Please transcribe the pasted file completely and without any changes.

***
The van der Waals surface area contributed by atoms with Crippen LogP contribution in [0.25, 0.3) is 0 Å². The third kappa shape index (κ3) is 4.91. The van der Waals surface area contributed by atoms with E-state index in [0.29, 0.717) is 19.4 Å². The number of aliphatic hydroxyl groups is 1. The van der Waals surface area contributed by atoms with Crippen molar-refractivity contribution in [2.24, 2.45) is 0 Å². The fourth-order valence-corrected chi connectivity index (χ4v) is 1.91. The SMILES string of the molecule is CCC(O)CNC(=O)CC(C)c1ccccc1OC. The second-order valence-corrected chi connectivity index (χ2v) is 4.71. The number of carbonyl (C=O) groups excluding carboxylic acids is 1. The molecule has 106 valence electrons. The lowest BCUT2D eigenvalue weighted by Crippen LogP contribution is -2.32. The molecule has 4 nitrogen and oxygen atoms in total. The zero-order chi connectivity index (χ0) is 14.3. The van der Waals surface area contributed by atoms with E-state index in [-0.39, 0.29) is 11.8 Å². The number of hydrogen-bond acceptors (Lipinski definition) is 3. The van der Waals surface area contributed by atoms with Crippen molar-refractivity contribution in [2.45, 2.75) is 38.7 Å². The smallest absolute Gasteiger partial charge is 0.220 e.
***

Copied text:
The van der Waals surface area contributed by atoms with Crippen LogP contribution in [0.25, 0.3) is 0 Å². The third kappa shape index (κ3) is 4.91. The van der Waals surface area contributed by atoms with E-state index in [0.29, 0.717) is 19.4 Å². The number of aliphatic hydroxyl groups is 1. The van der Waals surface area contributed by atoms with Crippen molar-refractivity contribution in [2.24, 2.45) is 0 Å². The fourth-order valence-corrected chi connectivity index (χ4v) is 1.91. The SMILES string of the molecule is CCC(O)CNC(=O)CC(C)c1ccccc1OC. The second-order valence-corrected chi connectivity index (χ2v) is 4.71. The number of carbonyl (C=O) groups excluding carboxylic acids is 1. The molecule has 106 valence electrons. The lowest BCUT2D eigenvalue weighted by Crippen LogP contribution is -2.32. The molecule has 4 nitrogen and oxygen atoms in total. The zero-order chi connectivity index (χ0) is 14.3. The van der Waals surface area contributed by atoms with E-state index in [-0.39, 0.29) is 11.8 Å². The number of hydrogen-bond acceptors (Lipinski definition) is 3. The van der Waals surface area contributed by atoms with Crippen molar-refractivity contribution in [2.45, 2.75) is 38.7 Å². The smallest absolute Gasteiger partial charge is 0.220 e.